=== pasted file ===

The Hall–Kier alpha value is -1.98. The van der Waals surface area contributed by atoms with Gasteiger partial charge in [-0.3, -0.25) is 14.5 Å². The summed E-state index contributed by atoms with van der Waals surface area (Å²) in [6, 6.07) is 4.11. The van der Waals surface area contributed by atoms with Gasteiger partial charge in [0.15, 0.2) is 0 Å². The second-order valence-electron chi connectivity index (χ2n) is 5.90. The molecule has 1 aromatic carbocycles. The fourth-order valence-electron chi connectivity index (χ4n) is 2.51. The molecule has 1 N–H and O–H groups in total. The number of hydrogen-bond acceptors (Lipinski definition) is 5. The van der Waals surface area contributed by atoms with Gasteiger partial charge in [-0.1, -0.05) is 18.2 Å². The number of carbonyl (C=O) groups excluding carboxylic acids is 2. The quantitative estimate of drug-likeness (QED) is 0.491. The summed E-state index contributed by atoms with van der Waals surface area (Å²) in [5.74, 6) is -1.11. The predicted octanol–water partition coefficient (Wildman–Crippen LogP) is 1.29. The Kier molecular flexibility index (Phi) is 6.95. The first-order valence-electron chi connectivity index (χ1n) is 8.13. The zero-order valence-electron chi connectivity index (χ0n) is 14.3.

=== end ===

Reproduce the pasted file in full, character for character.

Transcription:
The Hall–Kier alpha value is -1.98. The van der Waals surface area contributed by atoms with Gasteiger partial charge in [-0.3, -0.25) is 14.5 Å². The summed E-state index contributed by atoms with van der Waals surface area (Å²) in [6, 6.07) is 4.11. The van der Waals surface area contributed by atoms with Gasteiger partial charge in [0.15, 0.2) is 0 Å². The second-order valence-electron chi connectivity index (χ2n) is 5.90. The molecule has 1 aromatic carbocycles. The fourth-order valence-electron chi connectivity index (χ4n) is 2.51. The molecule has 1 N–H and O–H groups in total. The number of hydrogen-bond acceptors (Lipinski definition) is 5. The van der Waals surface area contributed by atoms with Gasteiger partial charge in [-0.1, -0.05) is 18.2 Å². The number of carbonyl (C=O) groups excluding carboxylic acids is 2. The quantitative estimate of drug-likeness (QED) is 0.491. The summed E-state index contributed by atoms with van der Waals surface area (Å²) in [5.74, 6) is -1.11. The predicted octanol–water partition coefficient (Wildman–Crippen LogP) is 1.29. The Kier molecular flexibility index (Phi) is 6.95. The first-order valence-electron chi connectivity index (χ1n) is 8.13. The zero-order valence-electron chi connectivity index (χ0n) is 14.3.